If we leave again, I want to go to a country where we might have a future. I want children, but I promised myself that I wouldn’t have any as long as I’m living in Iraq. My children don’t deserve to be born in this country. I won’t make the mistake my parents made.
Later that day, we go shopping for food. This is the only entertainment we have in our lives, apart from the Internet. It’s so hot. I wish I could go out in shorts. But the militias don’t allow it. It’s too much to ask in Iraq. It’s too much to ask to be able to wear a goatee or a gold necklace. It’s too much to ask to drive my BMW because I could be killed for it. There’s too much that’s too much to ask for in Baghdad.
We have fun at the market, but on the way back, a pickup truck drives by with a dead body in the back.
On Thursday before dawn, an explosion rocks our house. I lie in bed, unable to get back to sleep, until it’s time to get up for work.
When I arrive at the clinic, my fellow dentists are sitting on chairs in the yard. That means we are out of diesel. We’ll have four hours with nothing to do (because we’re required to stay at work even if we can’t do any work), so I join them. The talk turns to the situation in Baghdad and the U.S. presence here.
“As soon as the Americans leave Iraq, Iranian jets will be over Baghdad bombarding every neighborhood that is not loyal to them, whether Shiite or Sunni,” one of the doctors says. I offer my opinion: “The U.S. should stay, because it’s not just Iran or neighboring countries that we have to fear. The Iraqi National Guard and the police are also our enemies now.”
In contrast, many uneducated or less educated Iraqis think that the U.S. military is at the root of every problem. They believe that if the Americans leave, there will be peace. I agree, up to a point, that U.S. troops are responsible for some of the trouble we have, but I don’t blame them. I blame the Iraqis who let this happen, who enjoy destruction and death — the sectarian government and the militias. They are the real cause of this tragedy.
We talk about the insurgents and the militias, both Sunni and Shiite, and about sectarian violence, which is skyrocketing. So are civilian casualties and the government’s lies, which are supposed to convince the world that it’s doing its job, that it’s winning victories against terrorism and that the terrorists are fleeing Iraq. Aren’t they ashamed of themselves? The only ones fleeing Iraq are good, honest Iraqis.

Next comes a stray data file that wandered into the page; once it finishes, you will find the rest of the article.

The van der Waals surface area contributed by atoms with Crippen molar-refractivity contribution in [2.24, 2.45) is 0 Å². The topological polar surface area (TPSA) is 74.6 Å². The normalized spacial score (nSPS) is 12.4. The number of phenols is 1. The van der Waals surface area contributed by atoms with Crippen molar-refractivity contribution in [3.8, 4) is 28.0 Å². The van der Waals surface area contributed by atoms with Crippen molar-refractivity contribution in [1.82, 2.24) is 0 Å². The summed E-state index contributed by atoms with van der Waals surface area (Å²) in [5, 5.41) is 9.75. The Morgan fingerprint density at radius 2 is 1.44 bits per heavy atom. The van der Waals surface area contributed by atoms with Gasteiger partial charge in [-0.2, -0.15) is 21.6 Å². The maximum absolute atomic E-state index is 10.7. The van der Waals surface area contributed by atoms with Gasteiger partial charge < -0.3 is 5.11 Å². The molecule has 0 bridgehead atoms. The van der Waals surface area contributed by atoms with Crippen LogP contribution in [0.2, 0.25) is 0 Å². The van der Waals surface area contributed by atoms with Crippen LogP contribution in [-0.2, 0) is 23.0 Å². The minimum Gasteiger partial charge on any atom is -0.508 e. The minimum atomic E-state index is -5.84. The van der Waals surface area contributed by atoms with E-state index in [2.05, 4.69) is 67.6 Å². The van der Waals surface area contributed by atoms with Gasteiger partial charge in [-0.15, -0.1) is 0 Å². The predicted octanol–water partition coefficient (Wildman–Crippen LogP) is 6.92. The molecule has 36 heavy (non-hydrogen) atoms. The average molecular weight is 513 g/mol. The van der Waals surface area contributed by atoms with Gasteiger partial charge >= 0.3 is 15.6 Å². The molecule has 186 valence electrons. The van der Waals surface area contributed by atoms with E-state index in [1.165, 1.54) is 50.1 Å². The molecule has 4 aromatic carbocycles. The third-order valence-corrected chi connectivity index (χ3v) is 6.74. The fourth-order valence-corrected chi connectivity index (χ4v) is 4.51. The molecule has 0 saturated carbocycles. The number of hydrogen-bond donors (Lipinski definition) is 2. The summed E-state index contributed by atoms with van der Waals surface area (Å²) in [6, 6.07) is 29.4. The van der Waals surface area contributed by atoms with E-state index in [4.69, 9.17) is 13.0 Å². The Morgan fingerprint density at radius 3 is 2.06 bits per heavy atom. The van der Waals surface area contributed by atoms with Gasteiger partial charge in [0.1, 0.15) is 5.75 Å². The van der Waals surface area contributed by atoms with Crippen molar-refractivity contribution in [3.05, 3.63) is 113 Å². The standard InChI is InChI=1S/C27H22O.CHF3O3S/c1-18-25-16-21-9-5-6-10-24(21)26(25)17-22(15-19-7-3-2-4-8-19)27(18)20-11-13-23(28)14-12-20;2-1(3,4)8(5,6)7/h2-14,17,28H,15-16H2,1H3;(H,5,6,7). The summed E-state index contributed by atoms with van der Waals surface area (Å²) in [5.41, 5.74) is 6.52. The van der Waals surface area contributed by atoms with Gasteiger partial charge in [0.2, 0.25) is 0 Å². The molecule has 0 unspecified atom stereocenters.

“What do the insurgents want?” another doctor asks. “What have they achieved after all those explosions and all those people dead?”
They have achieved nothing that a sane person would consider an achievement, I respond. They’ve made the country impossible to live in; they’ve terrorized people, killed Americans, made us afraid to leave our homes. They’ve taken control of neighborhoods after the people who lived there fled for their lives. All of this is an achievement to them, but not to a sane person like you or me. They have been brainwashed by fanatical religious clerics; they have been tempted by the money that flows from Iran and other countries or that they get from kidnapping and crime.
In the end, we all agree: The only losers are honest, patriotic Iraqi people. For them, democracy, liberation and freedom are just myths. All we want is to live a normal life.
When I get back from work, my wife and I take a taxi to Adhamiya, the district where my father-in-law lives. We normally spend Thursday and Friday with him. The driver, as usual, is afraid to enter the neighborhood, so he leaves us at the gate in Antar Square and we walk from there.